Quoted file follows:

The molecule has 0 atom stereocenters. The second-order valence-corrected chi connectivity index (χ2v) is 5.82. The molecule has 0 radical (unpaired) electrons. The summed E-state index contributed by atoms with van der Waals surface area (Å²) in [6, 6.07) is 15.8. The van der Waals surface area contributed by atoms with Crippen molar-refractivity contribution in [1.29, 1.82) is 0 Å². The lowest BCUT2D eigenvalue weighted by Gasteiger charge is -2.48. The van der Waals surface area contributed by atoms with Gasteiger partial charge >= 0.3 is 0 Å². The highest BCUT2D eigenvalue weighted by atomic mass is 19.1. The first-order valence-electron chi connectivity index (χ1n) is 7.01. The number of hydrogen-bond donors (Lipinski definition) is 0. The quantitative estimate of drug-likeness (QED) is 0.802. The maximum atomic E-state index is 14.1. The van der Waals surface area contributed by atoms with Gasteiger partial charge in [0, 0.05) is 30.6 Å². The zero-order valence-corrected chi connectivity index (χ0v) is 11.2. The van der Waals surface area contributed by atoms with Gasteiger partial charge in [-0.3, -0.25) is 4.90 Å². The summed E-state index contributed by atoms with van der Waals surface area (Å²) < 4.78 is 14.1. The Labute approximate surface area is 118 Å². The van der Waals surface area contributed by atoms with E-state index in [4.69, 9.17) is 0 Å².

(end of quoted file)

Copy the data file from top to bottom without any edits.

The molecule has 0 atom stereocenters. The second-order valence-corrected chi connectivity index (χ2v) is 5.82. The molecule has 0 radical (unpaired) electrons. The summed E-state index contributed by atoms with van der Waals surface area (Å²) in [6, 6.07) is 15.8. The van der Waals surface area contributed by atoms with Crippen molar-refractivity contribution in [1.29, 1.82) is 0 Å². The lowest BCUT2D eigenvalue weighted by Gasteiger charge is -2.48. The van der Waals surface area contributed by atoms with Gasteiger partial charge >= 0.3 is 0 Å². The highest BCUT2D eigenvalue weighted by atomic mass is 19.1. The first-order valence-electron chi connectivity index (χ1n) is 7.01. The number of hydrogen-bond donors (Lipinski definition) is 0. The quantitative estimate of drug-likeness (QED) is 0.802. The maximum atomic E-state index is 14.1. The van der Waals surface area contributed by atoms with Gasteiger partial charge in [0, 0.05) is 30.6 Å². The zero-order valence-corrected chi connectivity index (χ0v) is 11.2. The van der Waals surface area contributed by atoms with Gasteiger partial charge in [-0.3, -0.25) is 4.90 Å². The summed E-state index contributed by atoms with van der Waals surface area (Å²) < 4.78 is 14.1. The Labute approximate surface area is 118 Å². The van der Waals surface area contributed by atoms with E-state index in [4.69, 9.17) is 0 Å².